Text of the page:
KENNEDY spent the winter of 1984 in drydock at the Norfolk Naval Shipyard for complex overhaul. KENNEDY departed Norfolk, Virginia, for her 12th major deployment to the Mediterranean in August 1988. On January 4, 1989, while conducting routine operations in international waters, F-14s from the embarked air wing shot down two Libyan MIG-23s that were approaching the battle group in a hostile manner. In the spring of 1989, the ship entered Norfolk Naval Shipyard for a short industrial period.
On January 16, 1991, aircraft from the ship's Carrier Air Wing THREE began Operation Desert Storm with attacks on Iraqi forces. The ship launched 114 strikes and 2,895 sorties, with the aircrews of CVW-3 flying 11,263 combat hours and delivering more than 3.5 million pounds of ordnance in the conflict. After the cease fire, KENNEDY transited the Suez Canal for the fourth time in seven months and began her journey home. KENNEDY arrived in its homeport of Norfolk on March 28, 1991, to enter a four-month shipyard restricted availability at Norfolk Naval Shipyard. The ship departed the shipyard at the end of September with extensive repairs and maintenance accomplished on engineering systems, flight deck systems and equipment.
The 1991 Defense Base Closure and Realignment Commission recommended that the Philadelphia Naval Shipyard [PNSY] be closed but acknowledged that PNSY would perform the Service Life Extension Program for the USS Kennedy from September 1993 until mid-1996. Kennedy was not given the Service Life Extension Program upgrade that other carriers, such as Kitty Hawk and Constellation, received. The overhaul was canceled in 1991, and Congress subsequently appropriated about half of the estimated cost of the upgrade for Kennedy. The work on the USS Kennedy changed to a 24-month complex overhaul, which Congress required to be performed by PNSY. The Secretary of Defense concurred in this plan in September 1991. The Kennedy was hit hard when the $650 million, three-year overhaul aimed at completely refurbishing the carrier was nearly halved, and despite subsequent maintenance work, it never recovered.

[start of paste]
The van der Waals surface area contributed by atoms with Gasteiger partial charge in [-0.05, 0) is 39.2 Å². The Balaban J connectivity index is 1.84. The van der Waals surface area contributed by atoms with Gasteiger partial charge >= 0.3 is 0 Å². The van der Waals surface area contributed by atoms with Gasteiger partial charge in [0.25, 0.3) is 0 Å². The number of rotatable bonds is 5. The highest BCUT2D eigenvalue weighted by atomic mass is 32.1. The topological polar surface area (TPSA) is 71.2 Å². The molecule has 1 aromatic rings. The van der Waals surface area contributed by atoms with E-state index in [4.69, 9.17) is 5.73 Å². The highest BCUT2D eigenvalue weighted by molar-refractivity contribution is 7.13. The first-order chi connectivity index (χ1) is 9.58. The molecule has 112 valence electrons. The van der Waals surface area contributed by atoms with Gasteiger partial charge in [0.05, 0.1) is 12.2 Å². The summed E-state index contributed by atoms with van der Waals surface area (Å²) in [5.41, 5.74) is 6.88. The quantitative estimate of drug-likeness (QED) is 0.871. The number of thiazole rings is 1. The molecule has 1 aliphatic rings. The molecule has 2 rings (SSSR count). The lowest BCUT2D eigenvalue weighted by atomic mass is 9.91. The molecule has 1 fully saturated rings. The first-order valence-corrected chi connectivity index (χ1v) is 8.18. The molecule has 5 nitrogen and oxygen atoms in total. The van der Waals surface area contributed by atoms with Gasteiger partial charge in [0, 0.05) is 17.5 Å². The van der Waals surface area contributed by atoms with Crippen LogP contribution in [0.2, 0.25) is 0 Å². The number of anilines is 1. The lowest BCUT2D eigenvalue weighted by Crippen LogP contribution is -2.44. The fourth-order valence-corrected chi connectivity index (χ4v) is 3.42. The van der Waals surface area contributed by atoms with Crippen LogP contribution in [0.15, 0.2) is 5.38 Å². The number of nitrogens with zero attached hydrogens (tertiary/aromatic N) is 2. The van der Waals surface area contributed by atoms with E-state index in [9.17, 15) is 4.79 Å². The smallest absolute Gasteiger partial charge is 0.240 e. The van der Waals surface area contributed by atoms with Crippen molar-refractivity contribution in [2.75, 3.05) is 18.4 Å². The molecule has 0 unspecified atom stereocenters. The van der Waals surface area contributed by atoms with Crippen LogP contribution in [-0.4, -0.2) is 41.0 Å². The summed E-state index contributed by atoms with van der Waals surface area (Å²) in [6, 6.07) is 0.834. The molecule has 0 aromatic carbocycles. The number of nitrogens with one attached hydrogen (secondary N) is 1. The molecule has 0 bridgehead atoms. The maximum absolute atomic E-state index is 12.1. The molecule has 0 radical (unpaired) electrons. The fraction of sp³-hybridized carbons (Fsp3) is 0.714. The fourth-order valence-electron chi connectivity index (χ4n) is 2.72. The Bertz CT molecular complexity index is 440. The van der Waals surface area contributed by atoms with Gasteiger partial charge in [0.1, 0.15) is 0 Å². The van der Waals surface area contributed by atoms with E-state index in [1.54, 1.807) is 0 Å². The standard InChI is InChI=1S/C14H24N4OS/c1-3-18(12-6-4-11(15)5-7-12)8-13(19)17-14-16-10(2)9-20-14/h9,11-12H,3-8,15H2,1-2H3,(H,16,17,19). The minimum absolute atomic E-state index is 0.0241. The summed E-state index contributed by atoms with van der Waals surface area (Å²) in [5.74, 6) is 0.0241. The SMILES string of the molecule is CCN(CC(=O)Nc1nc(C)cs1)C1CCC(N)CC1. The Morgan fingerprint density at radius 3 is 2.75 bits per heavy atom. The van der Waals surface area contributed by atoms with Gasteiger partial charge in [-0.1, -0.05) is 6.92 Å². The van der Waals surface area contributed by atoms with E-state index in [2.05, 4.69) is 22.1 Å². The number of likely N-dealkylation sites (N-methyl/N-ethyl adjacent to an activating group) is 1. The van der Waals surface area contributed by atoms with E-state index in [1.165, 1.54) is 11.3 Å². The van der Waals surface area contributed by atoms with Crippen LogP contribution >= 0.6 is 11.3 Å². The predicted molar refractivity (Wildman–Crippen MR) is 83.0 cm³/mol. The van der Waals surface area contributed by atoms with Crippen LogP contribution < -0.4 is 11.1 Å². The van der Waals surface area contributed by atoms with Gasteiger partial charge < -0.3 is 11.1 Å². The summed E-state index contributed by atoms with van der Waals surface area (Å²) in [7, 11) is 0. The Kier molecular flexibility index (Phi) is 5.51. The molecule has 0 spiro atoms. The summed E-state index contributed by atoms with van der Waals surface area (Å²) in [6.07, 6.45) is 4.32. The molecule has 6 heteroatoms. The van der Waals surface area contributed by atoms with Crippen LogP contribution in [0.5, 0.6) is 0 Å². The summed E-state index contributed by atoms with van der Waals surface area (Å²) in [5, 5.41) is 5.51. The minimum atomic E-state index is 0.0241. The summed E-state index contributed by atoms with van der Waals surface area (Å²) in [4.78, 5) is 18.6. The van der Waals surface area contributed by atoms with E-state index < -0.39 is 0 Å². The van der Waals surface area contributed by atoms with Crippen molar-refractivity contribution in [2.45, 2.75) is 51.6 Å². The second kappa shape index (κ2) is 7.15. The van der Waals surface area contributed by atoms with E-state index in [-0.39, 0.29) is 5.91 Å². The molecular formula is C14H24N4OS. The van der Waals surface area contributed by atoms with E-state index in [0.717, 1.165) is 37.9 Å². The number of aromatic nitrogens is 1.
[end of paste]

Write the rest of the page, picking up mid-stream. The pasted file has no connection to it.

The carrier's later maintenance problems started when this major overhaul that was cut short. The Philadelphia Naval Shipyard was shuttered as part of federal base closings of the 1990s and funds allocated for the scheduled 3-year job were cut in half. Crew members then assigned to the ship say low morale at the yard produced some shoddy work. KENNEDY completed a two-year comprehensive overhaul in the Philadelphia Naval Shipyard on September 13, 1995. Following the overhaul, KENNEDY moved to its new homeport at the Mayport Naval Staion in Mayport, Florida.
KENNEDY departed Mayport in April 1997 for its 15th deployment to the Mediterranean Sea, and returned home October 28, 1997 after six months of deployment in the Mediterranean Sea, the Adriatic Sea in support of Operation Deliberate Guard, and the Arabian Gulf supporting Operation Southern Watch. As the sole conventionally powered aircraft carrier in the Atlantic Fleet, JFK deployed with the most advanced command, control, communications, computers and information systems (C4I) in the Navy.